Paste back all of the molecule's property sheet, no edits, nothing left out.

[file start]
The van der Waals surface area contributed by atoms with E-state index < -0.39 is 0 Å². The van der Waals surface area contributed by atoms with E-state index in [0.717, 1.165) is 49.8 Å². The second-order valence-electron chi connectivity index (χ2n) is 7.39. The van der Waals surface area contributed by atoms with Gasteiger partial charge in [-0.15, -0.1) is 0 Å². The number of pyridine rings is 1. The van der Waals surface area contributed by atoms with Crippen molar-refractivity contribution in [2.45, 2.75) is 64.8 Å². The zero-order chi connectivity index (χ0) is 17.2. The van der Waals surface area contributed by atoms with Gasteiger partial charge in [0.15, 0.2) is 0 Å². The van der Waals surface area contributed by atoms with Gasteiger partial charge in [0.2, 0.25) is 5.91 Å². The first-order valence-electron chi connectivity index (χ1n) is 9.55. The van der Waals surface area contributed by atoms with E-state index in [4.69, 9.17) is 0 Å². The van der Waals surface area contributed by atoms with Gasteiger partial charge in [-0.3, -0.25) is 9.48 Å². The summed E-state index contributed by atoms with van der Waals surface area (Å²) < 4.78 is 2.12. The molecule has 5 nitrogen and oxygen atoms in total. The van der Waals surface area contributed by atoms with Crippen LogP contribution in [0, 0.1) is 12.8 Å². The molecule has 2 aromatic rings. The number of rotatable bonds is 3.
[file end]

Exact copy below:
The van der Waals surface area contributed by atoms with E-state index < -0.39 is 0 Å². The van der Waals surface area contributed by atoms with E-state index in [0.717, 1.165) is 49.8 Å². The second-order valence-electron chi connectivity index (χ2n) is 7.39. The van der Waals surface area contributed by atoms with Gasteiger partial charge in [-0.15, -0.1) is 0 Å². The number of pyridine rings is 1. The van der Waals surface area contributed by atoms with Crippen molar-refractivity contribution in [2.45, 2.75) is 64.8 Å². The zero-order chi connectivity index (χ0) is 17.2. The van der Waals surface area contributed by atoms with Gasteiger partial charge in [0.15, 0.2) is 0 Å². The van der Waals surface area contributed by atoms with Gasteiger partial charge in [0.2, 0.25) is 5.91 Å². The first-order valence-electron chi connectivity index (χ1n) is 9.55. The van der Waals surface area contributed by atoms with E-state index in [4.69, 9.17) is 0 Å². The van der Waals surface area contributed by atoms with Gasteiger partial charge in [-0.3, -0.25) is 9.48 Å². The summed E-state index contributed by atoms with van der Waals surface area (Å²) < 4.78 is 2.12. The molecule has 5 nitrogen and oxygen atoms in total. The van der Waals surface area contributed by atoms with Crippen LogP contribution in [0, 0.1) is 12.8 Å². The molecule has 2 aromatic rings. The number of rotatable bonds is 3.